BISMARCK, N.D. – Sen. John Hoeven today met with Brigadier General Michael Walsh of the U.S. Army Corps of Engineers and representatives from the federal and state agencies responsible for flood preparations and resources to ensure Devils Lake flood protection plans are moving forward.

“We’re working to make sure we’re meeting our flood protection goals,” said Hoeven. “We need the federal Devils Lake Task Force to assist the state of North Dakota and local officials to protect lives and property from Devils Lake flooding.”

Hoeven followed up on the Corps’ progress to raise and extend the existing embankments protecting the City of Devils Lake. In late February, he and General Walsh joined local leaders to inspect dikes and other mitigation work underway in the Devils Lake area. The Corps project will raise the embankment from 1,460 feet to 1,466 feet and extend it to approximately 12 miles.

Hoeven also pressed the Devils Lake Task Force, and specifically the U.S. Department of Agriculture (USDA), to make the Wetlands Recovery Program (WRP) work more effectively for landowners in the Devils Lake area losing valuable farm land due to flooding. The WRP is a voluntary program that gives farmers financial support for maintaining wetlands on qualified acreage. Hoeven is working to help farmers qualify for the program with shorter easements. This would allow landowners to be compensated for flooded lands but enable them to return the land to agricultural production and development as the lake recedes.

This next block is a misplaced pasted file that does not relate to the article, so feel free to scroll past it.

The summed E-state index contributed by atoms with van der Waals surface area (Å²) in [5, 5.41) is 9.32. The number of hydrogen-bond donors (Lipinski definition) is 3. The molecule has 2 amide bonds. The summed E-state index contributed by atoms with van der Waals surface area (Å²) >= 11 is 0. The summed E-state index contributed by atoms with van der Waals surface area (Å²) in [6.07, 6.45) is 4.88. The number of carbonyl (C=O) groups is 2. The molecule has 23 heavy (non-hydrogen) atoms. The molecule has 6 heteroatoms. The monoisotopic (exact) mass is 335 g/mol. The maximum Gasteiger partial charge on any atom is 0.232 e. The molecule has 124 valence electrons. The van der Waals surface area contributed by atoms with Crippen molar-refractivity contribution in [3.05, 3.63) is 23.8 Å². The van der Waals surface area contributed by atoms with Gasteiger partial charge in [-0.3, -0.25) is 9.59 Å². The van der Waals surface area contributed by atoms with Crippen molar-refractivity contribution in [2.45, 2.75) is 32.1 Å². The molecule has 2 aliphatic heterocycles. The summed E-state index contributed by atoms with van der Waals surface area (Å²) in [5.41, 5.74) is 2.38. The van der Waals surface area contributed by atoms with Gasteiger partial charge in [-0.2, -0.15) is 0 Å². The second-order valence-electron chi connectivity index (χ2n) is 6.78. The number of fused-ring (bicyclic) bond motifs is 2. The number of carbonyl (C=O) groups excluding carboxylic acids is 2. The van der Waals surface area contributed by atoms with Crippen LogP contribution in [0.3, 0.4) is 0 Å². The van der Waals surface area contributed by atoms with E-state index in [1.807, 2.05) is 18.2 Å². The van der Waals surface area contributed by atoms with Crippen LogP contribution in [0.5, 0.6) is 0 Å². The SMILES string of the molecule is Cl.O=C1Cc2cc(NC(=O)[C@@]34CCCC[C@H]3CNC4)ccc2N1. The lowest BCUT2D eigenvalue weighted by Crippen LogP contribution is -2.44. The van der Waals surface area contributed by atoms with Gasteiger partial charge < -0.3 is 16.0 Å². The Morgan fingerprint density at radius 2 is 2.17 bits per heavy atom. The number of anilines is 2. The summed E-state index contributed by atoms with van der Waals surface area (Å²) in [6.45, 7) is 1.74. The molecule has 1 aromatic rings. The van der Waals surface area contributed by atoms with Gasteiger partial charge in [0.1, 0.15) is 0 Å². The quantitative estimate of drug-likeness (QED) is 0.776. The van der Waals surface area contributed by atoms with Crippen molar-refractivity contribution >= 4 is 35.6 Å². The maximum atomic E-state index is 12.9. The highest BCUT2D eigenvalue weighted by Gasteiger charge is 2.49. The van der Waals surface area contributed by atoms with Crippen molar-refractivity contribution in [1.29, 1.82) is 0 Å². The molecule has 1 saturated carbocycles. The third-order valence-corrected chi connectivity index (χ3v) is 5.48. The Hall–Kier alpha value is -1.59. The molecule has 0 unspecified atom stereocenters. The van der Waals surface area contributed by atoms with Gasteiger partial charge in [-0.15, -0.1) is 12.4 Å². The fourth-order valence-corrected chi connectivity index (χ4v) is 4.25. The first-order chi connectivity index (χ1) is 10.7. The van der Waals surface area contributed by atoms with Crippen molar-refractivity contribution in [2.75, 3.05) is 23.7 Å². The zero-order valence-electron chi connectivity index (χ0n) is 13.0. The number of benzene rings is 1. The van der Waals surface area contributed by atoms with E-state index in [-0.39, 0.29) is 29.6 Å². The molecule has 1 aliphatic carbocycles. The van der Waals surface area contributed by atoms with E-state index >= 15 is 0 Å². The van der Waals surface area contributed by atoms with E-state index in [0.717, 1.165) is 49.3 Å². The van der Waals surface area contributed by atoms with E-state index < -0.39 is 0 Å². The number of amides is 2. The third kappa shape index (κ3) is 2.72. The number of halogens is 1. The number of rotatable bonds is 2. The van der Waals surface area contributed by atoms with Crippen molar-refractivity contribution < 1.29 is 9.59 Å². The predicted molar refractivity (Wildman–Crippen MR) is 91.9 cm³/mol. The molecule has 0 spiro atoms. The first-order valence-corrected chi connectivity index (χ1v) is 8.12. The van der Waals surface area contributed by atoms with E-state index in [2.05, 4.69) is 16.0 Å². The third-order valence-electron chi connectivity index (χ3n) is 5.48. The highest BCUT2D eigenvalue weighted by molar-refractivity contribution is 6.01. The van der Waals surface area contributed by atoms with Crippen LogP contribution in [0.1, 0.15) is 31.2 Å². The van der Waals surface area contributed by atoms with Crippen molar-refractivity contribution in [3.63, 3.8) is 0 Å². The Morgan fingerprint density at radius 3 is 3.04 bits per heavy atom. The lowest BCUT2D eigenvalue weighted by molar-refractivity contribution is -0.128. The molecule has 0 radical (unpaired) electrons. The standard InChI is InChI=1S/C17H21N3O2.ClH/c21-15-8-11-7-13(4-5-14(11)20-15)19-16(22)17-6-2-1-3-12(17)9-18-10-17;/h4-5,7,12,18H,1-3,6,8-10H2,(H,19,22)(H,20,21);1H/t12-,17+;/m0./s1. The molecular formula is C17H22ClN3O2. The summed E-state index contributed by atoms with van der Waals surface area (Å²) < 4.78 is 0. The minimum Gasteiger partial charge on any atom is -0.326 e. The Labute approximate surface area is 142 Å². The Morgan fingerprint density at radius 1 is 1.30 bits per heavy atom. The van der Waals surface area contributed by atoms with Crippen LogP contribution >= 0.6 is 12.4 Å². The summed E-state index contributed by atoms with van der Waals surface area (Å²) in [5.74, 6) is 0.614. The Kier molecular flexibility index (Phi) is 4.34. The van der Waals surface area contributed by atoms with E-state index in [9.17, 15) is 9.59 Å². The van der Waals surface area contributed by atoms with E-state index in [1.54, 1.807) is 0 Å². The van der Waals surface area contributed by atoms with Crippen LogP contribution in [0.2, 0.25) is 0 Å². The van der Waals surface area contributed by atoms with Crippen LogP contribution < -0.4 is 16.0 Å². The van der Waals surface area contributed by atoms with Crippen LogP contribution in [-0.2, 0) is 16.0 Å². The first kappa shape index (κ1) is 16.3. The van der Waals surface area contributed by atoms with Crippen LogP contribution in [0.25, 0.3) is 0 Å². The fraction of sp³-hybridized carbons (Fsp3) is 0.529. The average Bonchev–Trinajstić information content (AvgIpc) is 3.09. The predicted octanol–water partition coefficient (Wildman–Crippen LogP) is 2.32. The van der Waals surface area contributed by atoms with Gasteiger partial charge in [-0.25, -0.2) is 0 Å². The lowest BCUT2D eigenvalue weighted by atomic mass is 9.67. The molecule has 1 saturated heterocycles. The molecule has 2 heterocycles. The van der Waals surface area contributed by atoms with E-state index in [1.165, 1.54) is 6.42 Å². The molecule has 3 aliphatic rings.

Hoeven and state and local officials are working to expand the west-end outlet, build an east-end outlet and build a control structure at Tolna Coulee to allow for controlled releases and reduce the likelihood of future flooding.

Last month, the North Dakota Congressional delegation called on President Barack Obama to expeditiously approve a request from Governor Dalrymple for a federal declaration for North Dakota under the Disaster Relief and Emergency Assistance Act. This declaration would give the State access to federal resources to help respond to chronic flooding.

In January, Hoeven worked with FEMA to make $5.8 million in Hazardous Mitigation Grant funds available to help the City of Minnewaukan relocate. The grant program funds will be used to help pay the costs of moving buildings and protecting critical infrastructure such as water lift stations, sewer lines and sewage lagoons.